Preferably, the ejecting of the auxiliary endoscopic surgical instrument is effectuated only after the irrigation of the site inside the patient during the spraying step. In many cases, it is only after the cleaning has been accomplished that a strategy can be pursued for treating the site. Upon cleaning the site, it may be clear that a polyp is present which must be removed. In that case, a cauterization snare is inserted through the other lumen of the primary tubular member. The snare is placed about the polyp and electrical current is conducted to the loop and into the organic tissues. Alternatively, the cleaning may reveal an ulcer or other wound which may be treated via a laser mediated cauterization procedure. In that event, a laser transmitting optical fiber is inserted through the primary tubular member and laser radiation is transmitted along the fiber and directed from a distal tip of the fiber to the ulcer or wound.

In another scenario, it is decided that graspers are needed to move or stretch tissues to obtain a better view via the optical components of the endoscope. Using the auxiliary instrument thus includes the step of grasping the organic tissues with the graspers.

Where the auxiliary endoscopic surgical instrument is a biopsy forceps, the forceps are operated to take a biopsy of the organic tissues at the site cleaned by the spray from the irrigation tube, i.e., the secondary tubular member.

Upon the cleaning of the site inside the patient during the spraying irrigation step, a loose piece of organic or inorganic material such as a previously severed polyp may be discovered. In that case, it is useful to insert a Dormia basket through the primary tubular member. The loose material is maneuvered into the basket.

A method in accordance with the present invention facilitates endoscopic investigations and surgical procedures by permitting the irrigation device to remain in place longitudinally traversing the endoscope's insertion member. Thus multiple operations can be performed, for instance, during a removal of the endoscope insertion member from the patient.

BRIEF DESCRIPTION OF THE DRAWING

FIG. 1 is a schematic partial perspective view of an endoscope insertion member provided with a tubular instrument guide member in accordance with the present invention.

FIG. 2 is a schematic partial perspective view of an endoscope insertion member provided with another tubular instrument guide member in accordance with the present invention.

FIG. 3 is a schematic partial side elevational view of the endoscope and instrument guide member of FIG. 1 or FIG. 2, showing an irrigation member inserted through the instrument guide member, in accordance with the present invention.

FIG. 4 is a schematic partial side elevational view of the endoscope and instrument guide member of FIG. 1 or FIG. 2, showing an auxiliary endoscopic instrument in the form of a cauterization loop or snare inserted through the instrument guide member, in accordance with the present invention.

FIGS. 5A-5D are schematic cross-sectional and perspective views, showing use of the instrument assembly of FIGS. 3 and 4 in a procedure in accordance with the present invention.

FIG. 6 is a schematic side elevational view of the endoscope and instrument guide member of FIG. 1 or FIG. 2, showing an auxiliary endoscopic instrument in the form of a laser-transmitting optical fiber inserted through the instrument guide member, in accordance with the present invention.

FIG. 7 is a schematic side elevational view of the endoscope and instrument guide member of FIG. 1 or FIG. 2, showing an auxiliary endoscopic instrument in the form of a forceps inserted through the instrument guide member, in accordance with the present invention.

FIG. 8 is a schematic side perspective view, on an enlarged scale, of an endoscopic surgical instrument assembly incorporating a dual lumen tubular member for insertion through an endoscope biopsy channel.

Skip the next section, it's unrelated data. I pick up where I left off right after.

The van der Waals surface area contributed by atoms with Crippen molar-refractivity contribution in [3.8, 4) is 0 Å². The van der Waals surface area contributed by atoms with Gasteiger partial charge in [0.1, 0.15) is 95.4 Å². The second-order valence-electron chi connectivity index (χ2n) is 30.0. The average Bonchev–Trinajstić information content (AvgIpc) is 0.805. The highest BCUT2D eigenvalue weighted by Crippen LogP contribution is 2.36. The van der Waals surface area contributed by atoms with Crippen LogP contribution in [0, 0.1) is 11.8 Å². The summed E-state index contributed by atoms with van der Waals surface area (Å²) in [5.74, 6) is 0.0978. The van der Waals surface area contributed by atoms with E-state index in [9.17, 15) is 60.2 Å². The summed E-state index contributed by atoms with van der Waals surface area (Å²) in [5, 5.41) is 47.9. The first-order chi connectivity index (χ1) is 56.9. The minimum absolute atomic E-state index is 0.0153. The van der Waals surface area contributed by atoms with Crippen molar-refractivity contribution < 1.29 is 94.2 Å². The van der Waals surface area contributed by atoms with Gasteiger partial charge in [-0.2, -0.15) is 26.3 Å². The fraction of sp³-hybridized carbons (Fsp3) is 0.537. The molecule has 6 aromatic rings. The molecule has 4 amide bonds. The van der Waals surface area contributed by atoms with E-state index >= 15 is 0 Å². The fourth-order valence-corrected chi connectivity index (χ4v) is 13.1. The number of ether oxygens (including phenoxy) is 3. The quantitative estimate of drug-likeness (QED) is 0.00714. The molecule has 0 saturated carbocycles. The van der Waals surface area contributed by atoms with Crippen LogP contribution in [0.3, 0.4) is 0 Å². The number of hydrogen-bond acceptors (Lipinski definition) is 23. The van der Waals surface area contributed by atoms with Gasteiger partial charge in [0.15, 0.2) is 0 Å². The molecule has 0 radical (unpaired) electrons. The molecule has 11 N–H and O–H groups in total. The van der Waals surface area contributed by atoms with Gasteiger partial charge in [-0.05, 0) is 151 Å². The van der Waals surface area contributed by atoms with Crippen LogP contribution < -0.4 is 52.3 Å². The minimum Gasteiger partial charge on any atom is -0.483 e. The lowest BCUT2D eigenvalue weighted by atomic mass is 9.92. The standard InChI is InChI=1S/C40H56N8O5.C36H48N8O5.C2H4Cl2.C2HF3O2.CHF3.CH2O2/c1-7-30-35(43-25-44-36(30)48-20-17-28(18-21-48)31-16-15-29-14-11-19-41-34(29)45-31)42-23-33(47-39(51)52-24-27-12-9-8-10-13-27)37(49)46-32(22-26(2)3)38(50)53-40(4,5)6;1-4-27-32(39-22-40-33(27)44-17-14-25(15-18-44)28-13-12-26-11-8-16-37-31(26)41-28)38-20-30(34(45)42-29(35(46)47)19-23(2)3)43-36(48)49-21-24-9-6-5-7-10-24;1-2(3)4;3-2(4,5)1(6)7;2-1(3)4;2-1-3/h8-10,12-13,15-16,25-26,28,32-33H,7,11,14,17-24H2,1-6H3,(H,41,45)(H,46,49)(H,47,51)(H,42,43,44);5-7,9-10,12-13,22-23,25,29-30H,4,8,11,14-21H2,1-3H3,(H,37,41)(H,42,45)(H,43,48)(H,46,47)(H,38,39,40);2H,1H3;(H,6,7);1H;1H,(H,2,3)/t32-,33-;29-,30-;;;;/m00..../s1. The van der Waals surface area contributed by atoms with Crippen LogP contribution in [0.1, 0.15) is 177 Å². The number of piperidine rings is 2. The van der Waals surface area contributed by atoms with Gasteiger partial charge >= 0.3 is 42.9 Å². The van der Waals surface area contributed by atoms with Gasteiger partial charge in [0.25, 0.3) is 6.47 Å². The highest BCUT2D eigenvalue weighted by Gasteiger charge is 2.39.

FIGS. 9A-9E are partially schematic cross-sectional views of a colon and partially schematic side perspective views of an endoscope incorporating the instrument assembly of FIG. 8, showing successive steps in the performance of an endoscopic operation.

FIGS. 10A-10F are partially schematic cross-sectional views similar generally to FIGS. 9A-9E, showing an alternative series of successive steps in an endoscopic operation.

DETAILED DESCRIPTION

As illustrated in FIG. 1, an endoscopic surgical device 10 comprises a primary tubular member 12 including a pair of cylindrical tubes 14 and 16 defining respectively lumens 18 and 20. Tubular member 12 has a diameter d1 sufficiently small so that the tubular member can be inserted through a biopsy channel 22 of an endoscope assembly 24. Endoscope assembly 24 includes a flexible insertion member 26 through which a fiber-optic illumination light guide 28 and a fiber-optic image transmission guide 30 extend.

FIG. 2 illustrates an alternative or equivalent implemention of the assembly shown in FIG. 1. A primary tubular member 32 includes a longitudinally extending partition 34 or series of dividers (not separately illustrated) which compartmentalize a longitudinal channel of tubular member 32 into two lumens 36 and 38.

As depicted in FIG. 3, a secondary tubular member 40 is slidably inserted in one of the lumens 18, 20 or 36, 38 of primary tubular member 12 or 32. For purposes of simplifying the drawing, FIGS. 3-7 carry only the reference designations from FIG. 2. However, it is to be understood that tubular member 12 may be substituted for tubular member 32.

Secondary tubular member 40 has a proximal end provided with a coupling 42 for operatively connecting secondary tubular member 40 to a source 44 of pressurized liquid. Secondary tubular member 40 has a distal end provided with a multiplicity of apertures 46 spaced from one another both longitudinally and circumferentially along member 40 so that liquid from source 44 is ejected from the distal end of secondary tubular member 40 in a substantially even distribution of jets 48 upon an operative connection of tubular member 40 to source 44 via a valve 50.

As illustrated in FIG. 4, an auxiliary endoscopic surgical instrument exemplarily in the form of a cauterization loop or snare 52 is slidably disposed in another of lumens 38 or 36 of primary tubular member 32 and is operatively connected to a source 54 of electrical current for performing an endoscopic cauterization dissection operation.